To anyone who lived through the years spanned by this book, the first part screams 1960s, from Katherine Browne’s little crocheted hats and thigh-high dresses, to the narrative’s pervasive, overt, and at times slightly perverse sexuality.
Comparisons with Brideshead Revisited occur because 18-year-old Katherine falls for a family, the Goldmans, but there is no whiff of the doomed melancholy that hangs over the tortured cast of Evelyn Waugh’s book. On the contrary, Trapido’s novel is funny and endearing; it is sometimes sad, but most of all it is unashamedly sexy, even lewd.
If it is to be compared with any other book, it might be Nancy Mitford’s The Pursuit of Love, with its large, eccentric family, the Radletts of Alconleigh, and its sharp young women. But while Mitford’s delightfully dotty Radletts belong to the British upper classes, Trapido’s Goldman family are firmly middle-class, left-wing intellectuals.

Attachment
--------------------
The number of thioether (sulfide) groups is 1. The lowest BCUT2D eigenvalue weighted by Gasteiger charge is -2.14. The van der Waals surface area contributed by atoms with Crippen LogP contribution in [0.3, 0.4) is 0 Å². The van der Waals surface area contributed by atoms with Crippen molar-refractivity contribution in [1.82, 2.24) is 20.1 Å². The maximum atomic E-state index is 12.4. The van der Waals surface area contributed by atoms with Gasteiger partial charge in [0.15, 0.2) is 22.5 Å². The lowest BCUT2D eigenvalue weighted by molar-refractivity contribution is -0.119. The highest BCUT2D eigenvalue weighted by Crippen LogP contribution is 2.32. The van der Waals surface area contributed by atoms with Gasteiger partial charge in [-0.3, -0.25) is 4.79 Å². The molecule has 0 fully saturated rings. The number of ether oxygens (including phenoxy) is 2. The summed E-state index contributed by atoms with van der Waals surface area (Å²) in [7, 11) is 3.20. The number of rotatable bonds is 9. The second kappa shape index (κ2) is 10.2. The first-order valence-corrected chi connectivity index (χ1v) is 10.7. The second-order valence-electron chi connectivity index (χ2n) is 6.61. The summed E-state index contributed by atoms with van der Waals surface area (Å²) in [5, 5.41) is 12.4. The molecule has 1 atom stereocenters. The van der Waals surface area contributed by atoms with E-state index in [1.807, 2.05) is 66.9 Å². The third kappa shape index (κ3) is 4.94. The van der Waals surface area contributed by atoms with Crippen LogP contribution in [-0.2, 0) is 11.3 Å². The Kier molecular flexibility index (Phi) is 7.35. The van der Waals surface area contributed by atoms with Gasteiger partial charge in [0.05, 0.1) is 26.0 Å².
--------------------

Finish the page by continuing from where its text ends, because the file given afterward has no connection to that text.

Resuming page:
Risque, razor-sharp and politically incorrect
One of the many reasons we read fiction is to satisfy what Jeanette Winterson calls, in her essay “Writer, Reader, Words”, our “mirror of life” longings. And yet, novelists have never written so cautiously, never self-censored so assiduously, in an effort not to cause offence.
They routinely employ sensitivity readers to tease out knots of privilege, highlight clumsy cultural gaffes, race, gender, and age-demeaning stereotypes and clichés. The result is more inclusive fictional worlds than the real world most of us are living in – the world as it ought to be, rather than as it actually is.
Weeding out undesirable social “isms” is necessary work, and yet it could be argued that such adjustments create a false “mirror of life” reflection, at the same time giving free speech a very considerable knock.